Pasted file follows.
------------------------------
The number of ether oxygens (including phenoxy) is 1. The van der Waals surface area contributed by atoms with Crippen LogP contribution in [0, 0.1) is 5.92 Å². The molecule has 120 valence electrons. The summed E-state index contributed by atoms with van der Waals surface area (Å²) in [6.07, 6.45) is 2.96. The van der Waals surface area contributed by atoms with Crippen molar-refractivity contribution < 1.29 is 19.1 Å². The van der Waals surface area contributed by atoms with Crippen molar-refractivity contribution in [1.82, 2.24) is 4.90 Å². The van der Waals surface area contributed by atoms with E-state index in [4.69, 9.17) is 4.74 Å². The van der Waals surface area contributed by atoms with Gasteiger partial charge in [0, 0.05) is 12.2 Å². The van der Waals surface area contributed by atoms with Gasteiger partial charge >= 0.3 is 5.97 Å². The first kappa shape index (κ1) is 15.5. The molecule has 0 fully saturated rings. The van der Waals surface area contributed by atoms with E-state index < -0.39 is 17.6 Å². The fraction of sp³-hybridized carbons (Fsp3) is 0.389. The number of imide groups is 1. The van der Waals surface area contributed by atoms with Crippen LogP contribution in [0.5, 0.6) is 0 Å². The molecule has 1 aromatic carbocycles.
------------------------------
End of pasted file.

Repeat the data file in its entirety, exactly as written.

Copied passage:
The number of ether oxygens (including phenoxy) is 1. The van der Waals surface area contributed by atoms with Crippen LogP contribution in [0, 0.1) is 5.92 Å². The molecule has 120 valence electrons. The summed E-state index contributed by atoms with van der Waals surface area (Å²) in [6.07, 6.45) is 2.96. The van der Waals surface area contributed by atoms with Crippen molar-refractivity contribution < 1.29 is 19.1 Å². The van der Waals surface area contributed by atoms with Crippen molar-refractivity contribution in [1.82, 2.24) is 4.90 Å². The van der Waals surface area contributed by atoms with E-state index in [4.69, 9.17) is 4.74 Å². The van der Waals surface area contributed by atoms with Gasteiger partial charge in [0, 0.05) is 12.2 Å². The van der Waals surface area contributed by atoms with Gasteiger partial charge >= 0.3 is 5.97 Å². The first kappa shape index (κ1) is 15.5. The molecule has 0 fully saturated rings. The van der Waals surface area contributed by atoms with E-state index < -0.39 is 17.6 Å². The fraction of sp³-hybridized carbons (Fsp3) is 0.389. The number of imide groups is 1. The van der Waals surface area contributed by atoms with Crippen LogP contribution in [0.5, 0.6) is 0 Å². The molecule has 1 aromatic carbocycles.